However Catesby,  during his golden years, as well as having Hastings as a patron, became ever successful, attracting the right sort of clients such as  Elizabeth, Lady Latimer daughter and co-heir of Richard Beauchamp,  Earl  of Warwick and  the Duke of Buckingham as well as acting as a legal advisor to the Archbishop of Canterbury.  Catesby was clearly on a roll as they say.

When Edward IV died somewhat prematurely in 1483 a deadly struggle ensued between the Wydevilles and Richard, Duke of Gloucester as to who should have control of the heir to the throne, the 13 year old Edward V.   Catesby’s reputation had come to the attention of Gloucester,  who in May 1483 appointed him Chancellor of the Earldom of March and Justice of the Peace for Northamptonshire. Catesby had now absolutely arrived!  Ever ambitious, Catesby saw even more opportunities of advancement and wealth if he threw in his lot with Gloucester entirely. His old allegiance with Lord Hastings was cast aside when it is said,  he was asked to sound Hastings out regarding his feelings on Gloucester taking the throne in place of the young Edward V.  Now whilst  Hastings had no misgivings on removing the Wydeville family from power, he could not overcome his old loyalty to his friend, the deceased Edward IV.  For him this was a step too far and one he was not prepared to take it would seem. Catesby reported this back.  Daniel Williams who seems a little hostile to the Duke of Gloucester, wrote in his article  The Hastily Drawn Up Will of William Catesby, Esquire,  25th August 1485 :  ‘What actually happened will always remain conjecture but according to More  who appears to be relying upon first-hand information,  Catesby sees the opportunity of betraying his master and indeed other members of the young king’s council to the Protector and his faction. The devious complexity of what Catesby reported or did not report, made him a conscious catalyst in the subsequent course leading to the summary execution of Lord Hastings.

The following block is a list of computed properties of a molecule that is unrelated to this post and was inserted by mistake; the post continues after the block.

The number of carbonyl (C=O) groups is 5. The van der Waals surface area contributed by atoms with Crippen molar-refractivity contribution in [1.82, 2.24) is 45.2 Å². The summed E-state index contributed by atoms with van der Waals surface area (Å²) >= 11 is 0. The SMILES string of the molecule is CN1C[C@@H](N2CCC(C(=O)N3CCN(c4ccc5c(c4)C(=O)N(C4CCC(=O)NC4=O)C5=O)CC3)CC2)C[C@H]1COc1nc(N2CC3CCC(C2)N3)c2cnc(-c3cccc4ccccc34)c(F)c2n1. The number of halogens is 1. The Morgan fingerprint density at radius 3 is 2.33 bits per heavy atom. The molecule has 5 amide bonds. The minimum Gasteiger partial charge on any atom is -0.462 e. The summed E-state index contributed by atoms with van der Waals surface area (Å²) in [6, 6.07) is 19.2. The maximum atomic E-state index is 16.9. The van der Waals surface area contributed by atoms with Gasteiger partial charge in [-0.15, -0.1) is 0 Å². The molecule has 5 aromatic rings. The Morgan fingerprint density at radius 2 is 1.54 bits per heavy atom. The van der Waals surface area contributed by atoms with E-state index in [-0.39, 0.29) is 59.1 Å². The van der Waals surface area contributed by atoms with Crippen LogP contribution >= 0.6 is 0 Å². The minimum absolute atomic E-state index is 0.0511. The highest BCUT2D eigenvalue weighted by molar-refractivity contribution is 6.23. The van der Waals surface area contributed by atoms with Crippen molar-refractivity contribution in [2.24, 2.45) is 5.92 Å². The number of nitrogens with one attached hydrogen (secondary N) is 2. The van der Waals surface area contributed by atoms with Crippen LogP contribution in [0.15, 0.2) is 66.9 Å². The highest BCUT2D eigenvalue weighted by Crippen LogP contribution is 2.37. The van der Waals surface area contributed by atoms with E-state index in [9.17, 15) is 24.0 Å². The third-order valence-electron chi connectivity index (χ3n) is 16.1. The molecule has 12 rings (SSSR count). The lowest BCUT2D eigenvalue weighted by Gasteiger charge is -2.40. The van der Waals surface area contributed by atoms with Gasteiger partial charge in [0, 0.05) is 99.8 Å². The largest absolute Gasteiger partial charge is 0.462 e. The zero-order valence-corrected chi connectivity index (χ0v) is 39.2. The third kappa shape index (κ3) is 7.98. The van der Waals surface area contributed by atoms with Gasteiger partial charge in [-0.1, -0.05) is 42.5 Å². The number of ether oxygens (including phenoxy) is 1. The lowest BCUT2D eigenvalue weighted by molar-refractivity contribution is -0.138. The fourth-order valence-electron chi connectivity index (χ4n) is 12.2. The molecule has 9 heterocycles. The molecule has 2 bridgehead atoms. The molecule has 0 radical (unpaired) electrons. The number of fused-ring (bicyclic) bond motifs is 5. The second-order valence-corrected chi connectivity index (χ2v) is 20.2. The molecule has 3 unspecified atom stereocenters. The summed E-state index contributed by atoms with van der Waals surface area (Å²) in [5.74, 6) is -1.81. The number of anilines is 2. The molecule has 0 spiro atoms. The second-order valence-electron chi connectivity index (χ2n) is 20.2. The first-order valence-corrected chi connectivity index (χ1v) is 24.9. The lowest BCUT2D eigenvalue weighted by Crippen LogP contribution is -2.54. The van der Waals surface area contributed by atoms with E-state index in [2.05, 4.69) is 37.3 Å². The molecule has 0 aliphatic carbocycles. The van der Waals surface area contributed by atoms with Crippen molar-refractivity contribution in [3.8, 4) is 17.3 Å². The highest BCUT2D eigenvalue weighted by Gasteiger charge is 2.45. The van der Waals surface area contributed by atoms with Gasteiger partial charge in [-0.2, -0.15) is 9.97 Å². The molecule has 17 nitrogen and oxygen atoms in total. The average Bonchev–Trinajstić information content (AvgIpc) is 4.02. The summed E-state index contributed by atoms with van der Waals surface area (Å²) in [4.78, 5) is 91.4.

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2 comments

  1. sparky, Peter Hancock dealt with our friend Catesby in his book, Richard III and the Murder in the Tower (yes, a rather salacious title, ISBN # 9780752451480, my copy is from 2009; a PB version did come out in 2011) and he all but cudgels him but good, a thorough rotter! Then again, Thomas More was partial to him, being another lawyer perhaps, but that might not help him one bit here!
    As for Collyngbourne, this fries my toast! (not you, I refer to that weasel) all to often the not so witty rhymster is written about as if the stupid couplet is the reason he was executed – NO, he was caught moving money and messages to the darling Harry Tuddor over in exile, and if I recall, from Mother Beaufort – Richard was not so thin skinned that he could not overlook puerile twits like Collyngbourne, it was the other rather more serious activities that got him the full complement of royal displeasure!

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    1. Hi Amma. Yes I have Richard III and the murder in the Tower. I enjoyed it and Its quite an eye opener! Yep Collyngbourne was an idiot. Horrible way to die though. You’d have thought he wouldnt have been so brazen. As you said a ‘Puerile twit’. Love it!